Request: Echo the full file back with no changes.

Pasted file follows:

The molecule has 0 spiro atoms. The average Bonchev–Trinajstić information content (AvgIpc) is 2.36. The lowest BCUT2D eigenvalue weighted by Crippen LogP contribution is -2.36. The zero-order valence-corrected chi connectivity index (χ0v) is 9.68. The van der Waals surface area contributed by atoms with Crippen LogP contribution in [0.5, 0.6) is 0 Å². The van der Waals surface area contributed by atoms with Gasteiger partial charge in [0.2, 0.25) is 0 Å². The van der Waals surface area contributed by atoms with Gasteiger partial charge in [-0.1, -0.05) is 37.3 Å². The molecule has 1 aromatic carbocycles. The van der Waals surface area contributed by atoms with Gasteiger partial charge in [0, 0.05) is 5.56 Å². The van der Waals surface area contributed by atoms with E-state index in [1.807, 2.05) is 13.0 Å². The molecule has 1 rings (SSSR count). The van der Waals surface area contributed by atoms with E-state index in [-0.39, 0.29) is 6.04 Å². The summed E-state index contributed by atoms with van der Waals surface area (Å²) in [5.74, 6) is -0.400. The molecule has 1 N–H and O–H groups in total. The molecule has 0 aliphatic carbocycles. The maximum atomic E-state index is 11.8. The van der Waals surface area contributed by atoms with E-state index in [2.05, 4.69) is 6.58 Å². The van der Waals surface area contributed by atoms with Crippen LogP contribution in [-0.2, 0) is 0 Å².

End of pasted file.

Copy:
The molecule has 0 spiro atoms. The average Bonchev–Trinajstić information content (AvgIpc) is 2.36. The lowest BCUT2D eigenvalue weighted by Crippen LogP contribution is -2.36. The zero-order valence-corrected chi connectivity index (χ0v) is 9.68. The van der Waals surface area contributed by atoms with Crippen LogP contribution in [0.5, 0.6) is 0 Å². The van der Waals surface area contributed by atoms with Gasteiger partial charge in [0.2, 0.25) is 0 Å². The van der Waals surface area contributed by atoms with Gasteiger partial charge in [-0.1, -0.05) is 37.3 Å². The molecule has 1 aromatic carbocycles. The van der Waals surface area contributed by atoms with Gasteiger partial charge in [0, 0.05) is 5.56 Å². The van der Waals surface area contributed by atoms with E-state index in [1.807, 2.05) is 13.0 Å². The molecule has 1 rings (SSSR count). The van der Waals surface area contributed by atoms with E-state index in [-0.39, 0.29) is 6.04 Å². The summed E-state index contributed by atoms with van der Waals surface area (Å²) in [5.74, 6) is -0.400. The molecule has 1 N–H and O–H groups in total. The molecule has 0 aliphatic carbocycles. The maximum atomic E-state index is 11.8. The van der Waals surface area contributed by atoms with E-state index in [2.05, 4.69) is 6.58 Å². The van der Waals surface area contributed by atoms with Crippen LogP contribution in [-0.2, 0) is 0 Å².